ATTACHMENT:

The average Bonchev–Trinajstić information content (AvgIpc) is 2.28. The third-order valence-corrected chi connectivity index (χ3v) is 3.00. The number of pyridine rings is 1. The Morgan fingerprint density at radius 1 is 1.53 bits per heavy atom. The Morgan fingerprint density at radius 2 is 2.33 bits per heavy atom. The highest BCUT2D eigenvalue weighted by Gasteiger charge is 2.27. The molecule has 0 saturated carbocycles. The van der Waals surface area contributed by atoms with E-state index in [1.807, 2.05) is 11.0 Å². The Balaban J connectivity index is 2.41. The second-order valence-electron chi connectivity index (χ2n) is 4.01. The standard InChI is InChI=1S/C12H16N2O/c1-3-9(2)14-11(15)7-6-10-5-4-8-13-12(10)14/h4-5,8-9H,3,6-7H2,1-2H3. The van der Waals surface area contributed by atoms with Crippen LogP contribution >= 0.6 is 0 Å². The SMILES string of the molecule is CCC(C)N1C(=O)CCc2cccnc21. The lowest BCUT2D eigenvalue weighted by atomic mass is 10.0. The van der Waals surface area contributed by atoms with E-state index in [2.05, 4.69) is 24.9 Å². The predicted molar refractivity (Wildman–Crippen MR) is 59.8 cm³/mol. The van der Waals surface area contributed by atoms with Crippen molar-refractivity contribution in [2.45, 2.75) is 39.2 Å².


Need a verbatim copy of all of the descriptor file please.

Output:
The average Bonchev–Trinajstić information content (AvgIpc) is 2.28. The third-order valence-corrected chi connectivity index (χ3v) is 3.00. The number of pyridine rings is 1. The Morgan fingerprint density at radius 1 is 1.53 bits per heavy atom. The Morgan fingerprint density at radius 2 is 2.33 bits per heavy atom. The highest BCUT2D eigenvalue weighted by Gasteiger charge is 2.27. The molecule has 0 saturated carbocycles. The van der Waals surface area contributed by atoms with E-state index in [1.807, 2.05) is 11.0 Å². The Balaban J connectivity index is 2.41. The second-order valence-electron chi connectivity index (χ2n) is 4.01. The standard InChI is InChI=1S/C12H16N2O/c1-3-9(2)14-11(15)7-6-10-5-4-8-13-12(10)14/h4-5,8-9H,3,6-7H2,1-2H3. The van der Waals surface area contributed by atoms with Crippen LogP contribution >= 0.6 is 0 Å². The SMILES string of the molecule is CCC(C)N1C(=O)CCc2cccnc21. The lowest BCUT2D eigenvalue weighted by atomic mass is 10.0. The van der Waals surface area contributed by atoms with E-state index in [2.05, 4.69) is 24.9 Å². The predicted molar refractivity (Wildman–Crippen MR) is 59.8 cm³/mol. The van der Waals surface area contributed by atoms with Crippen molar-refractivity contribution in [2.45, 2.75) is 39.2 Å².